BANK of Jamaica Governor Brian Wynter says the Jamaican dollar is no longer overvalued and is now less susceptible to unpredictable slippage, following recommendations by the International Monetary Fund (IMF) for its continued devaluation to maintain competitiveness.
The statement, which was yesterday released by the bank under the September quarter review, also indicated a two percentage point decline in the country’s inflation rate quarter over quarter — from 3.8 per cent to 1.8 per cent — continuing on its 40-year-low trend.
“The Jamaican dollar is no longer overvalued and is therefore less susceptible to unpredictable slippage,” Wynter stated.
“As additional insurance, Bank of Jamaica has built up a very considerable surplus in the NIR (some US$1.0 billion in excess of agreed targets with the International Monetary Fund),” Wynter added on a day when the Jamaican dollar traded at $119.84 to US$1.
The statement follows an almost 70 per cent decline in domestic financing by the Government for the September quarter when compared to the same period last year and since the beginning of the agreement with the IMF.
Additionally, a major boost is expected to occur within the financial sector following the payout of $62 billion of maturing NDX bonds to bondholders next February. The payout will provide the banking system with additional liquidity to prompt further expansion in loans for the productive sector at more affordable rates.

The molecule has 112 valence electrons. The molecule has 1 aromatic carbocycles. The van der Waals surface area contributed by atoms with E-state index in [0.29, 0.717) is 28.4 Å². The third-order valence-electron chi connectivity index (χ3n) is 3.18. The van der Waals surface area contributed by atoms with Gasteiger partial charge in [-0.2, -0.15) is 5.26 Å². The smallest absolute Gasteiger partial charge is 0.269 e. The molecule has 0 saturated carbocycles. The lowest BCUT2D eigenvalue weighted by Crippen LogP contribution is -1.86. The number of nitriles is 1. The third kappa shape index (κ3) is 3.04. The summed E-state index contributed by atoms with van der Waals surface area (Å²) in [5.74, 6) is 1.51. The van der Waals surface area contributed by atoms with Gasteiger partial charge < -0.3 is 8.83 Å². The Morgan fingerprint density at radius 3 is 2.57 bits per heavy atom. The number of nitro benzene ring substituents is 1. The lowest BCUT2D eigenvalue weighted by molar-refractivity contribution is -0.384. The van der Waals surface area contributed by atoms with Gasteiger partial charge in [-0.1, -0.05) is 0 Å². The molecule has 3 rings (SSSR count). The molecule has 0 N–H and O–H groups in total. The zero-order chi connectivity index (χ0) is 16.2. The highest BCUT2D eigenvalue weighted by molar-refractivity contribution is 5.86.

“In previous years, we have all seen that Government’s appetite for domestic borrowing was crowding out private sector investment and shifting too much of those investment sources towards government paper and away from productive activity,” the report stated.
“In contrast, the recent combination of increasing private sector credit and sharply falling government borrowing represents a long overdue correction and demonstrates the positive crowding in effect of the economic reform program.”
The BOJ noted a 7.8 per cent increase in the rate of credit expansion during the September quarter, compared to 4.5 per cent over the 12 months to the end of June 2015. Concurrently, lending rates — in particular mortgage rates and rates on instalment credit — declined but at a slower than desired pace.
“We expect more and more stakeholders in both the private sector and the public sector to take advantage of the opportunity to issue debt and equity to finance projects or acquisitions, but it will also fuel greater consumption as some consumers seek to realise their dreams with a new car or a new home,” Wynter stated.
“Even as some may go into building up foreign exchange positions as they fall prey to alarmism or anxiety about devaluation of the Jamaican dollar. Rest assured that Bank of Jamaica has been carefully preparing for this event for some time,” he said.